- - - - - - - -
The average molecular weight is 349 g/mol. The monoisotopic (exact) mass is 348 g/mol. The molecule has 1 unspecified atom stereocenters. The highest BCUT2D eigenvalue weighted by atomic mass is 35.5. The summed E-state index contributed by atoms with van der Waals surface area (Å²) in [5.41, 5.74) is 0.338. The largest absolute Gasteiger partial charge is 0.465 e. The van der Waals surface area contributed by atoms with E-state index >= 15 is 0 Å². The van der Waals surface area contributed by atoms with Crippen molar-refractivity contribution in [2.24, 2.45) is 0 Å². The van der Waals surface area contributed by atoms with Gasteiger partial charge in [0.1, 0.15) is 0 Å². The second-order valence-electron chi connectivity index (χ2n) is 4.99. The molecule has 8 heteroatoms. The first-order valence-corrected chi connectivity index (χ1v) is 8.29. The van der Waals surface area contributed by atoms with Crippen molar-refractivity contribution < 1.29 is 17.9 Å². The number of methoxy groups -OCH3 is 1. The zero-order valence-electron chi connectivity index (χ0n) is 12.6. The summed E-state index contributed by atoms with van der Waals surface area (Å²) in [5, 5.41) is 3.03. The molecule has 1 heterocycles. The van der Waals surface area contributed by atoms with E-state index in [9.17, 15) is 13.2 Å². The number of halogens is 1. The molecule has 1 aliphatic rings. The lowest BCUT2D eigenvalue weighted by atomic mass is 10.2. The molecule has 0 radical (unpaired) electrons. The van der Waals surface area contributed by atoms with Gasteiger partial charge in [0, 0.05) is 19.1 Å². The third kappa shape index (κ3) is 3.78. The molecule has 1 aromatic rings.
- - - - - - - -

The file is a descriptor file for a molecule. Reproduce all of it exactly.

The average molecular weight is 349 g/mol. The monoisotopic (exact) mass is 348 g/mol. The molecule has 1 unspecified atom stereocenters. The highest BCUT2D eigenvalue weighted by atomic mass is 35.5. The summed E-state index contributed by atoms with van der Waals surface area (Å²) in [5.41, 5.74) is 0.338. The largest absolute Gasteiger partial charge is 0.465 e. The van der Waals surface area contributed by atoms with E-state index >= 15 is 0 Å². The van der Waals surface area contributed by atoms with Crippen molar-refractivity contribution in [2.24, 2.45) is 0 Å². The van der Waals surface area contributed by atoms with Gasteiger partial charge in [0.1, 0.15) is 0 Å². The second-order valence-electron chi connectivity index (χ2n) is 4.99. The molecule has 8 heteroatoms. The first-order valence-corrected chi connectivity index (χ1v) is 8.29. The van der Waals surface area contributed by atoms with Crippen molar-refractivity contribution < 1.29 is 17.9 Å². The number of methoxy groups -OCH3 is 1. The zero-order valence-electron chi connectivity index (χ0n) is 12.6. The summed E-state index contributed by atoms with van der Waals surface area (Å²) in [5, 5.41) is 3.03. The molecule has 1 heterocycles. The van der Waals surface area contributed by atoms with E-state index in [9.17, 15) is 13.2 Å². The number of halogens is 1. The molecule has 1 aliphatic rings. The lowest BCUT2D eigenvalue weighted by atomic mass is 10.2. The molecule has 0 radical (unpaired) electrons. The van der Waals surface area contributed by atoms with Gasteiger partial charge in [0, 0.05) is 19.1 Å². The third kappa shape index (κ3) is 3.78. The molecule has 1 aromatic rings.